Everyone has neuroendocrine cells in their bodies. Neuroendocrine cells are mainly distributed diffusely in the gastrointestinal tract, in the lungs and the pancreas. The role of these cells is to produce various messengers (hormones). Cells in the body are renewed at intervals, which involves the splitting of these cells. At some point an error probably occurred during a neuroendocrine cell division, perhaps many years ago. The newly created neuroendocrine cell and the new cells subsequently created from it have lost some genetic information and divide more frequently than normal and no longer die off. This leads to growth and displaces the normal surrounding cells. Fortunately, neuroendocrine cells generally grow relatively slowly compared to other types of tumors.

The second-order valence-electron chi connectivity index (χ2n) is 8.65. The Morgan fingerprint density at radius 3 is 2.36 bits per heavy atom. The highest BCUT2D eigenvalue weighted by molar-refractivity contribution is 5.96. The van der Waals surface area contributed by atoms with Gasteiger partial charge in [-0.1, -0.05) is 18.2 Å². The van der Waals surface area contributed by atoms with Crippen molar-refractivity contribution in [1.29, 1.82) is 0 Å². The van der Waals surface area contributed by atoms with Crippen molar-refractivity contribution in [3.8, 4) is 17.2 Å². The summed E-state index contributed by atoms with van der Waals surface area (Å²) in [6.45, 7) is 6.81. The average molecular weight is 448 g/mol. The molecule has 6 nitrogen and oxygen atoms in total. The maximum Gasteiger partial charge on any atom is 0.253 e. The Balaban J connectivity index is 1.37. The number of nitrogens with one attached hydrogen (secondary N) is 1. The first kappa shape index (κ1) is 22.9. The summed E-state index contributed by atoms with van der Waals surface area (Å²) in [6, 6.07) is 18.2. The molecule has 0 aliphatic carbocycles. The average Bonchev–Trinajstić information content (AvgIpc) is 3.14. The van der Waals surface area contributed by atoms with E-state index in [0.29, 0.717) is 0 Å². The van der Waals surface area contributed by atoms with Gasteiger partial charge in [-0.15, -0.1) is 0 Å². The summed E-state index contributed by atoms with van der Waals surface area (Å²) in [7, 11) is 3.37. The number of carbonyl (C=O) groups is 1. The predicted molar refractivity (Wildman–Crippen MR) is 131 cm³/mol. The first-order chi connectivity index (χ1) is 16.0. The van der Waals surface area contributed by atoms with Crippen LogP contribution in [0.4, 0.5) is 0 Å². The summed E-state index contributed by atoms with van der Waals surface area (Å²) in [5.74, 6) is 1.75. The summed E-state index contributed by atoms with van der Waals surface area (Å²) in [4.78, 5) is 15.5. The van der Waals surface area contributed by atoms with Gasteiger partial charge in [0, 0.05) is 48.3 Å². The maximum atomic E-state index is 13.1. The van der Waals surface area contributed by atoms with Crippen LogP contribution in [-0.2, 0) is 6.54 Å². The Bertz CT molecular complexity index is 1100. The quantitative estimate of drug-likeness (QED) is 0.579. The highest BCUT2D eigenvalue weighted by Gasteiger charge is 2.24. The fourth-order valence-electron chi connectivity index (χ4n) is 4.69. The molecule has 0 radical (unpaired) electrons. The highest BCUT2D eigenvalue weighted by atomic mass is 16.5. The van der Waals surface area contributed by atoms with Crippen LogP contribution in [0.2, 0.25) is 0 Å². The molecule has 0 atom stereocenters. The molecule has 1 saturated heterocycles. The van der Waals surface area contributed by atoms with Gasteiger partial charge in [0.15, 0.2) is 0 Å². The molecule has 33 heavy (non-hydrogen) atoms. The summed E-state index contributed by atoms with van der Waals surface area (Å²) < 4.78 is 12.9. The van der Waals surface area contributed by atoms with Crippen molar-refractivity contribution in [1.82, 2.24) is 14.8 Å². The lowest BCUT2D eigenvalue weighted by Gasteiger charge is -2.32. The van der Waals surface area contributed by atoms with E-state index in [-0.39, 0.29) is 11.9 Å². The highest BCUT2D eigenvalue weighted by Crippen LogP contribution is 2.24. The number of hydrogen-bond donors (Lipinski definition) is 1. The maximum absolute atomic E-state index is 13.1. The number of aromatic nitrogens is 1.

Neuroendocrine tumor cells frequently produce hormones. The high hormone levels thus cause a set of symptoms known as malignant carcinoid syndrome. You may experience them in the form of heat flashes, red flushing of the face, diarrhea, alcohol intolerance, asthma or skin problems.